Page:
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Co-worker remembers former police officer Jim Fontaine

April 9th, 2010 · 1 Comment · Obituary

Submitted by Casey Carver

James “Jim” Fontaine, who served almost 30 years over two different career paths at the Long Beach Police Department, died in Long Beach on March 20. He was 82 years old.
Carl Vaughn, an old friend who worked with Jim for many years in the Long Beach jail, said of his friend upon his retirement from the police department in December of 2001: “Jim will be remembered many different ways by many people. To me, he will always be remembered as truthful, loyal and a Christian gentleman. My prayer is that Jim and Irene have a long and happy retirement.” Jim’s wife of over 45 years passed away in June, 2007.
Vaughn had worked as a civilian jail security officer with Jim during Jim’s second career with the police department. Jim has been honored in the past for his military and police careers.

Photo that appeared in the 1968 program for Medal of Valor recipients.

Photo that appeared in the 1968 program for Medal of Valor recipients.

“When World War II began, Jim was 14 years old, and he tried to join the Navy from his home in San Diego, where he was born,” said Vaughn. “Jim fibbed about his age and joined the Merchant Marines. He served with valor aboard the Kit Carson, an ammo ship, and saw combat during the war. After the war, he was awarded the Merchant Marine Distinguished Service Medal. This is the equivalent of the military Congressional Medal of Honor.” Jim was very proud of his service during the war, and joined the U.S. Army and served honorably during the Korean Conflict.
After being honorably discharged from the Army, he joined the Long Beach Police Department on October 14, 1957. As a patrol officer, Jim served in many assignments.
On March 27, 1968, Jim and fellow police officer Wayne A. Clark were on patrol and confronted an enemy, an incident which changed their careers. Clark single-handedly confronted and exchanged gunfire with two armed robbery suspects. He then broadcast their description and gave pursuit to assist Jim in their subsequent capture. Jim single-handedly confronted the two suspects after hearing their description over the police radio. Knowing the suspects had already engaged in gunfire with another officer, he held the suspects until the arrival of Clark, thus, making their capture possible.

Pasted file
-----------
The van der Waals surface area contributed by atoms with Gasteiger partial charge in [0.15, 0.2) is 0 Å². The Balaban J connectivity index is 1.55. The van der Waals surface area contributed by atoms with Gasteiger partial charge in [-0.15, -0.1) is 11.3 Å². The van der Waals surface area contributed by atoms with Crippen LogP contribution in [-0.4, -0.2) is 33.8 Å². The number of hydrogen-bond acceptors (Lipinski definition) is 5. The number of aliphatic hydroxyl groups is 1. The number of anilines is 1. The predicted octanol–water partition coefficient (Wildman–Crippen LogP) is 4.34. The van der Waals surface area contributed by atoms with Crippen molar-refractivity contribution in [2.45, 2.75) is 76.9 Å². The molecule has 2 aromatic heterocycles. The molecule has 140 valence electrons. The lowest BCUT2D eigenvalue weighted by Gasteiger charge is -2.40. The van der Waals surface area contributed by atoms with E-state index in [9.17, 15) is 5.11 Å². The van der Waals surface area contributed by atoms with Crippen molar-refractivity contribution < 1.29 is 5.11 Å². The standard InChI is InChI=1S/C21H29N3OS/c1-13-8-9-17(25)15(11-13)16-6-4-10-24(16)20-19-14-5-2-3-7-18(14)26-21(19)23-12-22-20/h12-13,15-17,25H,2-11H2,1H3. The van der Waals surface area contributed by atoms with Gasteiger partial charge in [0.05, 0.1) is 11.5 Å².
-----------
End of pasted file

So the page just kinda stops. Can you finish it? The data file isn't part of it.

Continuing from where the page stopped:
By 1971, Jim and his wife Irene decided to leave Long Beach and purchase a resort in the “Lake of the Ozarks” in Missouri near Irene’s birthplace. They ran the resort while Jim worked as a deputy sheriff for the county where they lived. By 1985, they decided to return to Long Beach to be near friends and family, and Jim again joined the police department as a uniformed civilian jail security officer. This service totaled over 44 years in police work.
During his second tenure, Jim helped many younger officers learn how to deal with criminals with a sense of humor. He was loud, funny, outgoing, and always in charge. I remember him joking with prisoners, shouting “You had better do what I say, or I’m going to call my wife on the phone, and she will come down here and beat you up!” Everyone would laugh and follow his direction without any resistance. Jim was a great role model to us all and he is greatly missed. He was “larger than life” and made our town a little bit safer because of his spirit.
Jim was married to his wife Irene over 45 years. They had two children and five grandchildren and three great-grandchildren. A great-grandson will enter the Air Force this year and continue the family tradition of service to our country.
Jim Fontaine’s ashes will be buried at a ceremony alongside his wife at the Riverside National Cemetery, 22495 Van Buren Blvd., on Monday, April 12 at 11:45am. The service is at “Staging Four” in the cemetery. All friends are welcome to attend.
 
Casey Carver is a retired jail supervisor who worked with Jim Fontaine.

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One Comment so far ↓

  • Heather

    He was also loved by his adopted son David Fontaine and his identical tripplet grand daughters Jim will be missed and we really wish we could of had to have had the pleasure of being around him more

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